Geminid Meteors to Provide Excellent Sky Show!
The following is from: http://www.chiff.com/science/geminids.htm
The Geminid meteor shower is
an annual meteor shower that is extremely regular in its timing and can
potentially be visible for days in the late-autumn sky, depending on weather
and location. The Geminid meteor shower is named after the
constellation Gemini, which is located in roughly the same point of the night
sky where the Geminid meteor shower appears to originate from. In late autumn
or early winter, that means viewing the spectacular light show with eyes
pointed straight up in the night sky.
Geminids are pieces of debris from 3200 Phaethon, basically a rocky skeleton of a comet that lost most of its outer covering of ice after too many close encounters with the sun. Each December, Earth passes through the debris cloud left by the comet as sand-sized specks enter the earth's atmosphere producing a spectacular show of "falling stars."
When and where to look for Geminids 2014
Beginning in early December, the Geminid meteor shower grows in intensity to finally reach its zenith on the night of December 13 and continue overnight into the early morning hours. The predicted peak is just after midnight on December 14.
This month's growing full moon reaches its maximum on December 17,
so expect somewhat obstructed viewing of at least the fainter stars on or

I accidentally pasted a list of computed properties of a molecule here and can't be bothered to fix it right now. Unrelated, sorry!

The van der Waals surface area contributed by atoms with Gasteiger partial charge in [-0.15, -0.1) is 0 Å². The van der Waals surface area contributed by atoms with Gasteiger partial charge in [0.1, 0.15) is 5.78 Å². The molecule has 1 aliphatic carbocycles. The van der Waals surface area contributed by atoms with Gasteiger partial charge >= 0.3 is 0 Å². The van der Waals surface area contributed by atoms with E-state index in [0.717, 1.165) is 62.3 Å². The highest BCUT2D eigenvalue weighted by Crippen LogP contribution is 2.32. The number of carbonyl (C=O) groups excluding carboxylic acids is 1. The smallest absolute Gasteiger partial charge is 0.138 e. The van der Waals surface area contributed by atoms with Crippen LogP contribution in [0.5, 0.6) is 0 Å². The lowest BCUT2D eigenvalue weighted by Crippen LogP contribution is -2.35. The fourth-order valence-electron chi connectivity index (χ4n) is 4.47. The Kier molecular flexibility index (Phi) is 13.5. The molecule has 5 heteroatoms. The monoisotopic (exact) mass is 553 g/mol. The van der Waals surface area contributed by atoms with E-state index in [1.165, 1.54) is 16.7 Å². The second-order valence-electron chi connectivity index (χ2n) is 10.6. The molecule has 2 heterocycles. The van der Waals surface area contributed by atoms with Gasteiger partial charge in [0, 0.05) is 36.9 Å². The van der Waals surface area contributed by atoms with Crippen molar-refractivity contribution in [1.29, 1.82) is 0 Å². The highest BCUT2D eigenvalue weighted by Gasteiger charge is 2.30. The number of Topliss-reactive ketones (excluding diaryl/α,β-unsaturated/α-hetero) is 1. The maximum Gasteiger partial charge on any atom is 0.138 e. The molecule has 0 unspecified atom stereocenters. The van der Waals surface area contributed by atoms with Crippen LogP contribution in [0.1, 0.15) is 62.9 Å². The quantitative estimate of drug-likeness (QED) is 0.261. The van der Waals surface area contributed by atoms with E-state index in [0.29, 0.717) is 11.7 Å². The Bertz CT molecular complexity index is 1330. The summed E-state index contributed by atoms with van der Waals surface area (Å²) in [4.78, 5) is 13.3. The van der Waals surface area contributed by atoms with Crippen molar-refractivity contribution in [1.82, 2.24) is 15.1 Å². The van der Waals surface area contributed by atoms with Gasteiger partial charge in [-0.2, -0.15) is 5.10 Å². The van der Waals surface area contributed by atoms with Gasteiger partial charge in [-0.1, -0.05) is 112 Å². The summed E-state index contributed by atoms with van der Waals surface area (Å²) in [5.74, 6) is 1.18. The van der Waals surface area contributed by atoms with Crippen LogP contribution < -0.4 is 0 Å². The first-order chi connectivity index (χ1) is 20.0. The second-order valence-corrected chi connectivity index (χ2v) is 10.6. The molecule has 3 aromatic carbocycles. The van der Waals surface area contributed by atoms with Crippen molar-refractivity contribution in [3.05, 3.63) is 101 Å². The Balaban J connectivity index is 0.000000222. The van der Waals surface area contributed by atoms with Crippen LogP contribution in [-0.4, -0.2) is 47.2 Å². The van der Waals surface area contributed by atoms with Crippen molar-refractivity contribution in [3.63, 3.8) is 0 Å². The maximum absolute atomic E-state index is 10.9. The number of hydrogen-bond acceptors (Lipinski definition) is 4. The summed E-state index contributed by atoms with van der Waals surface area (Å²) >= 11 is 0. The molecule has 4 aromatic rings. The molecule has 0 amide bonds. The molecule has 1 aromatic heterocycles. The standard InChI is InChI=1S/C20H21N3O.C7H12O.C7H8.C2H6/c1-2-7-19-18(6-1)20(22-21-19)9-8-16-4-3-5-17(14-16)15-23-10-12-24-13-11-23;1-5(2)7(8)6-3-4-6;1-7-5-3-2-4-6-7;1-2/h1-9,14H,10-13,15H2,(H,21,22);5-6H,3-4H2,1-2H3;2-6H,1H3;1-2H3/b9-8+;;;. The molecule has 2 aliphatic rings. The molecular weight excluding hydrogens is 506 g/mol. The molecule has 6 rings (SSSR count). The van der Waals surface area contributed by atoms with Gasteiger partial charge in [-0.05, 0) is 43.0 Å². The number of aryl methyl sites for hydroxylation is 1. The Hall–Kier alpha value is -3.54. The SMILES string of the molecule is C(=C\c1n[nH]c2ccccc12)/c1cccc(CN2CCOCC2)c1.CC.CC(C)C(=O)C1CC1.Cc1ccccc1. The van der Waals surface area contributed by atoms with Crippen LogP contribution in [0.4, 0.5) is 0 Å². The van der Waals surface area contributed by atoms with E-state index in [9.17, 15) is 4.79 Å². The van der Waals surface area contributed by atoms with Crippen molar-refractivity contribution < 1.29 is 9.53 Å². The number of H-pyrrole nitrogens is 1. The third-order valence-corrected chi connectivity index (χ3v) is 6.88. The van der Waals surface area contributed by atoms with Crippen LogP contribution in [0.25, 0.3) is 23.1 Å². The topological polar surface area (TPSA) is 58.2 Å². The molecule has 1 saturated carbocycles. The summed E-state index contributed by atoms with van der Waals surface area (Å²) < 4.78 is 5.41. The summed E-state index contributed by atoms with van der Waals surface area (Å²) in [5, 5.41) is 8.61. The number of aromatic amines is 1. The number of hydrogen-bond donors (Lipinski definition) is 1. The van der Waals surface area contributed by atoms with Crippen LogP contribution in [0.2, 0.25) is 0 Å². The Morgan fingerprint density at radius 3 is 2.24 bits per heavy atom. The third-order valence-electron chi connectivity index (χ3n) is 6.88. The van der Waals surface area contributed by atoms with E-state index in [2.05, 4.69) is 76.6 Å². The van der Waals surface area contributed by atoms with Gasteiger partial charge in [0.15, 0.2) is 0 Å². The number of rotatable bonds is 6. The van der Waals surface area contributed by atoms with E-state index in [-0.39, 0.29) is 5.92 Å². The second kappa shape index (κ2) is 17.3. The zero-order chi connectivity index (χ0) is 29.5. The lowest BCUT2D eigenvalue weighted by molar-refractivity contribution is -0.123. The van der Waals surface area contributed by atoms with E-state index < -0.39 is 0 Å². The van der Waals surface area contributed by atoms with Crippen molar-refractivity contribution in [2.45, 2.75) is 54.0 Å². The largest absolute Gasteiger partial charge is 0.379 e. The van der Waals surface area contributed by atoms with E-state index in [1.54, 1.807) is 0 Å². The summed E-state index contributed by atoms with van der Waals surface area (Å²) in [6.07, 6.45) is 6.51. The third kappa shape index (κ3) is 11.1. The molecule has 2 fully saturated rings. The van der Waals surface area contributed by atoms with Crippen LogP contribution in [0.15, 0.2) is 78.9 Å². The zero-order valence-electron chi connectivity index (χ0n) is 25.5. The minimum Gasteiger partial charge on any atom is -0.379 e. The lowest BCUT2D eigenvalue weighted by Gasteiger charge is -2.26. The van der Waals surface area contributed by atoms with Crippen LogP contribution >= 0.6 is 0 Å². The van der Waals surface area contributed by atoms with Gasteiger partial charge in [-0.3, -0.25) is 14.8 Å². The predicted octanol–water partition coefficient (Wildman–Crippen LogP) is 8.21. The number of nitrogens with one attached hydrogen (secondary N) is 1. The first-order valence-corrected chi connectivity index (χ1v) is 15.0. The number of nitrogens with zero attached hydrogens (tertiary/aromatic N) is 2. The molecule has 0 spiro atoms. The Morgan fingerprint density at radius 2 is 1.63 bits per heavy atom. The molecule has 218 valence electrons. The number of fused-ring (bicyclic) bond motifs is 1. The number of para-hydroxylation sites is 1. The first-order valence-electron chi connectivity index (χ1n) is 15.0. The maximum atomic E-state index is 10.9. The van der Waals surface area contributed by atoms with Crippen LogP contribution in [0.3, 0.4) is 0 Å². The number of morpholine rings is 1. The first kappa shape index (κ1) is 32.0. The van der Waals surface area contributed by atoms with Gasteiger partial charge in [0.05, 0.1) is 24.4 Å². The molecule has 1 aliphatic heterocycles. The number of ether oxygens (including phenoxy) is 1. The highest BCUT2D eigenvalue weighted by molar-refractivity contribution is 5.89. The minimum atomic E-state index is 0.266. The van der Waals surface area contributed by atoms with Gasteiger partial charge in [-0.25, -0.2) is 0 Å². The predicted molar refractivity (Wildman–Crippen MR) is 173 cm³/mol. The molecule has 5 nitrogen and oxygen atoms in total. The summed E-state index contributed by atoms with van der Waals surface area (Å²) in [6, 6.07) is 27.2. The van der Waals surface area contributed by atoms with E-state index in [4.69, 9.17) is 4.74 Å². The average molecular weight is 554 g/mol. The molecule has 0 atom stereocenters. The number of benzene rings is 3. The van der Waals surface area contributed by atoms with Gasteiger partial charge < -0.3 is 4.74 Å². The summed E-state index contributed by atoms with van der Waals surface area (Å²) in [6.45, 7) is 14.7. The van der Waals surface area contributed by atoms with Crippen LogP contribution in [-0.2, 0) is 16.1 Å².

around the 13th. Weather depending, look east in the early evening, (or look
straight up later in the wee morning hours) to watch for the brightest meteors
speeding by at 140 meteors an hour in the final major meteor shower of the
In North America, Canada and US East Coast residents will have the best viewing that night into the early hours on the 14th, but as Geminids are a "long tail" event, expect additional views growing less spectacular several days or nights before and after the peak. While the Geminids have been comparatively a non-event in the last century, they have grown more spectacular in the recent past and this year is predicted to be no exception.
One of the teacher activities linked is Ken's simple way to demonstrate the Phases of Venus, which Galileo saw 400 years ago. The activity can be found here: Galileo Was Right!
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